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Wall Street Gathers at Bitcoin Conference to Figure Out What Exactly Bitcoin Is

I've been to quite a few bitcoin gatherings, where the standard attire is a sweaty T-shirt and sneakers. This week's Digital Currencies conference in New York was different. It felt more like a Wall Street confab than the usual fellowship of the neckbeards.

The suits were out in full force at the bitcoin convention on July 29, organized by American Banker. In attendance were representatives from Visa, Citigroup and other financial institutions.

The professionals there were by no means bitcoin faithful. Most bankers’ views on the digital currency — or virtual commodity, depending on who you ask — ranged from puzzled to noncommittal. Lester Joseph, manager of the global financial crimes intelligence group at Wells Fargo, said the bank doesn't have a grand plan for bitcoin.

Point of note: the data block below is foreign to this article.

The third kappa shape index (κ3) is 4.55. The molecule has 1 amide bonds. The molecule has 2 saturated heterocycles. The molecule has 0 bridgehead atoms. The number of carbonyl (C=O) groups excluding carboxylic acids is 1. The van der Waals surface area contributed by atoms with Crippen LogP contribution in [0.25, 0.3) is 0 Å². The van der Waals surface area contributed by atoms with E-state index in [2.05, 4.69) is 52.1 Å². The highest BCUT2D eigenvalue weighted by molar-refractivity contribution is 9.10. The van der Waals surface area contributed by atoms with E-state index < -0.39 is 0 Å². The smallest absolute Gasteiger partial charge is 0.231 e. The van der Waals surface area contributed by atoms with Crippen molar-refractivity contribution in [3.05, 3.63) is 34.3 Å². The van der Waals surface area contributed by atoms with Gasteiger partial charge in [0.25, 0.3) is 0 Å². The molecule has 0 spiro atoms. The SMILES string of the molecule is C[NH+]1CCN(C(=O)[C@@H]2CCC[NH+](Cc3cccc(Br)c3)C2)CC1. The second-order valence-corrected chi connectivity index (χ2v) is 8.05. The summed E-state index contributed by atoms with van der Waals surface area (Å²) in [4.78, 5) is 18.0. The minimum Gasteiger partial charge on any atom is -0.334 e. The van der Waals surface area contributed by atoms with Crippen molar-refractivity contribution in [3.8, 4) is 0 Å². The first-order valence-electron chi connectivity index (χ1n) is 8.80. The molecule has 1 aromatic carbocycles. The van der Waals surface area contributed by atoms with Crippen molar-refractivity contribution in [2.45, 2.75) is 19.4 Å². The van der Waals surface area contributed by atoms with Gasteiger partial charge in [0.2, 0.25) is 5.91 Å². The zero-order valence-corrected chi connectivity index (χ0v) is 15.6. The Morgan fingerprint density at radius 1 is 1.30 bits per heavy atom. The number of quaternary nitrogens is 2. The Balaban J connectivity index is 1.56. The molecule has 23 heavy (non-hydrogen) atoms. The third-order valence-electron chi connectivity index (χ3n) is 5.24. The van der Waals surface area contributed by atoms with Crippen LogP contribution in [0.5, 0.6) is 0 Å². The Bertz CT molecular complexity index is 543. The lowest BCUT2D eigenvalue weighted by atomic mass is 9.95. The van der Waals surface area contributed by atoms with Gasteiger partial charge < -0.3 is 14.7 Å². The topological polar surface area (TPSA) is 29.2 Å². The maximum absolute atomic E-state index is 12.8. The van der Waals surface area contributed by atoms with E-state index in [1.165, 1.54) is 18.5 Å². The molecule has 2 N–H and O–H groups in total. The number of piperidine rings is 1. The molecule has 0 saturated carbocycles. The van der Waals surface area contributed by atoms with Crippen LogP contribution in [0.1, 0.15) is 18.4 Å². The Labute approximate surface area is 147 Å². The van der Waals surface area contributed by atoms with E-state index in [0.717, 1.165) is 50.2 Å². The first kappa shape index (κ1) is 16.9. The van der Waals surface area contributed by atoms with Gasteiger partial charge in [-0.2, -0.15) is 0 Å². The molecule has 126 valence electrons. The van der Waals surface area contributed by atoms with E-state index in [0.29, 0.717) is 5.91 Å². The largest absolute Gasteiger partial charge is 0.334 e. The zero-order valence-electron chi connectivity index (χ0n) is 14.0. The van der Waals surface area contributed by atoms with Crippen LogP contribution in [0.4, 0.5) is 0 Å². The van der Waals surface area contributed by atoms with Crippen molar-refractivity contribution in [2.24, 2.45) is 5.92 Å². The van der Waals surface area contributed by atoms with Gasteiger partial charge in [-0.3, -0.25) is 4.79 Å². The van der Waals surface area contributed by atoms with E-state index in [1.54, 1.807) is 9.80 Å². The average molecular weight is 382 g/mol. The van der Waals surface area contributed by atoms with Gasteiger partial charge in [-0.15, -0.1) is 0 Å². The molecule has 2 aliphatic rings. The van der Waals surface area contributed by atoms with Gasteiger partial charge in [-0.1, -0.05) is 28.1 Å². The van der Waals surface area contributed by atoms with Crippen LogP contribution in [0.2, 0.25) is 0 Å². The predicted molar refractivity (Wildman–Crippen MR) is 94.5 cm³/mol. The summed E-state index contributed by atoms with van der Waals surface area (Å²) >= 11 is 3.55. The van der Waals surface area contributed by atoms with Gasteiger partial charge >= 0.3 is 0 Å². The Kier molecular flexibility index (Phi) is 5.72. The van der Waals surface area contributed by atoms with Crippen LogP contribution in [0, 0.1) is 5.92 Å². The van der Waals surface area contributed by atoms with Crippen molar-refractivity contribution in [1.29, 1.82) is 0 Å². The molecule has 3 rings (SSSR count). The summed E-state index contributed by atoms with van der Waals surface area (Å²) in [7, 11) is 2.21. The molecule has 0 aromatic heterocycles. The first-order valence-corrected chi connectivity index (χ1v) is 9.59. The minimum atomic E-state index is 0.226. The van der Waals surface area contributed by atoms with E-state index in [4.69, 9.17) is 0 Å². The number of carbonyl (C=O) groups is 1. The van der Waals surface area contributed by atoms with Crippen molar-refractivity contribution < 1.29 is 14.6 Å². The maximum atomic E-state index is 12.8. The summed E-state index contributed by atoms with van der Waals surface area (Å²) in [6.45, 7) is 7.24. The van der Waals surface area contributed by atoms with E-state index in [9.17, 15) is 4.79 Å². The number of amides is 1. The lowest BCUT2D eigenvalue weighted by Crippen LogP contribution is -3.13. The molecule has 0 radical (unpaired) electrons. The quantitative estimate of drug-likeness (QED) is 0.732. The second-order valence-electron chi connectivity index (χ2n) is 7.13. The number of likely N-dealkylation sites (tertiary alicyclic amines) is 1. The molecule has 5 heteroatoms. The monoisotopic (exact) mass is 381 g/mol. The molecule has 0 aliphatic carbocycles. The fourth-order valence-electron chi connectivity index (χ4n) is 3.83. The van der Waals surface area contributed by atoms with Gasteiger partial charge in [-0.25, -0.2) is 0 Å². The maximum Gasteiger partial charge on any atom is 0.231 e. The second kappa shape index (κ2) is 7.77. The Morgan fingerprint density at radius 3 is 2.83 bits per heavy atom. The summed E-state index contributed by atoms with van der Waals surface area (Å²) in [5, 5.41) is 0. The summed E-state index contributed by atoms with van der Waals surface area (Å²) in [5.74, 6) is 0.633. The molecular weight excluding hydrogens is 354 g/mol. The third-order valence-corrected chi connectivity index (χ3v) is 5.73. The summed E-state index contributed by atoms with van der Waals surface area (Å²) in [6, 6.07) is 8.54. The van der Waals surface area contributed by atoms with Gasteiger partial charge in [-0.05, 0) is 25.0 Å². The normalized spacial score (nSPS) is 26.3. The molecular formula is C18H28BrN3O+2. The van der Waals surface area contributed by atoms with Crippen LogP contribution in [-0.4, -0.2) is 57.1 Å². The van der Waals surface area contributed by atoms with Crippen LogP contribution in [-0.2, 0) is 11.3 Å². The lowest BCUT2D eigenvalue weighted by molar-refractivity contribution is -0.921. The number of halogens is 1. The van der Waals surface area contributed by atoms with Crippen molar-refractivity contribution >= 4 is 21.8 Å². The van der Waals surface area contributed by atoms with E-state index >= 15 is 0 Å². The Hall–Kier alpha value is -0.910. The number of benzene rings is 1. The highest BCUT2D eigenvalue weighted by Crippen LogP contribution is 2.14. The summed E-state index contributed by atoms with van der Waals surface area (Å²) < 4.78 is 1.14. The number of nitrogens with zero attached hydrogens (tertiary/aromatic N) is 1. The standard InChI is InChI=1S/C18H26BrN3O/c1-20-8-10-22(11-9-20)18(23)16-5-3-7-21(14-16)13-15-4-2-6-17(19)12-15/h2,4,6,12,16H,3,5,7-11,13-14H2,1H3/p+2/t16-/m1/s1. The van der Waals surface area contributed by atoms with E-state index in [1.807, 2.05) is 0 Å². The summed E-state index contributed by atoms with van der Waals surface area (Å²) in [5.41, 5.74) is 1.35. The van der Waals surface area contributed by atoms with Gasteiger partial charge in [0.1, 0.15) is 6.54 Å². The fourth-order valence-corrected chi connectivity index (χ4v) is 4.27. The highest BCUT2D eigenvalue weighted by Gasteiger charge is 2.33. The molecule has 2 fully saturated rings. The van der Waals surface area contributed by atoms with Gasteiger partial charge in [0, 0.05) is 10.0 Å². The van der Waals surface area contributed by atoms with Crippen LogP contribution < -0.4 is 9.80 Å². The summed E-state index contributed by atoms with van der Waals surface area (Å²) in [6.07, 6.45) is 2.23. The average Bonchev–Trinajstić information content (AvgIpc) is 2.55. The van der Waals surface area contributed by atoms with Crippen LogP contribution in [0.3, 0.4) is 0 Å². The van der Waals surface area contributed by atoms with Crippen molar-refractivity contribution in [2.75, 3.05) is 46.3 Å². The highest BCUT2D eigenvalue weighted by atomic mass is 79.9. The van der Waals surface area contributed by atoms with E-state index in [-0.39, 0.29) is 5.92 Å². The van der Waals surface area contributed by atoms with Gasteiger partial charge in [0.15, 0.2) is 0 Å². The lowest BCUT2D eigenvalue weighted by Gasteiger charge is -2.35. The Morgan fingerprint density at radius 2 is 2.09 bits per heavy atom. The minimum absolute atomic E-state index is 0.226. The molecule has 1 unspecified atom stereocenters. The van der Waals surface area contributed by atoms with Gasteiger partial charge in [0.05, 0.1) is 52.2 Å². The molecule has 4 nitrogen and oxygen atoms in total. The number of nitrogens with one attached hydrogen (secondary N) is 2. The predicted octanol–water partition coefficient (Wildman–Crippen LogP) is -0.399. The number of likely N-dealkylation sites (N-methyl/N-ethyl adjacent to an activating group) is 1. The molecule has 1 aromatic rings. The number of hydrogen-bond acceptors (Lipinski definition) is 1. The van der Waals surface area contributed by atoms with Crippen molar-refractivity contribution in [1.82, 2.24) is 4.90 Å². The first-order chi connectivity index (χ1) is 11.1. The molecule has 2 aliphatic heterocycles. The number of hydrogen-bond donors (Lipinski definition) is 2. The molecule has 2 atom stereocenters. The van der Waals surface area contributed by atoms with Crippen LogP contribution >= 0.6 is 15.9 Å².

“We don’t really have a strategy," Joseph said during a panel called the Nexus Between Banking and Bitcoin Companies. "We just try to understand it and try to manage the risk."

The American Banker event was more of an educational pursuit for these attendees, rather than a place to share enthusiasm or barter. Most of the attendees struggled to understand exactly how bitcoin — and an underlying system called the blockchain — work. But they were willing to spend an entire day to find out, listening to sessions on everything from regulation of bitcoin to merchants’ use of the digital currency.

The banking community's interest may indicate that bitcoin is growing up. The technology could be useful for financial institutions looking for new ways to move money quickly and cheaply. (The alternative is that savvy financiers outside of Wall Street could use it as a way to compete with the banks.) Bitcoin is also poised for its market debut in the form of an ETF, or exchange-traded fund, if the Winklevoss twins have their way.

The conference concluded with an interview with Charlie Shrem, who co-founded a startup bitcoin exchange called BitInstant. Shrem was indicted on money-laundering charges in April by U.S. federal prosecutors in Manhattan. He’s required to wear an ankle monitor and can only leave his house from Monday to Thursday between 9 a.m. and 9 p.m. For his appearance on stage this week, Shrem also wore a suit.

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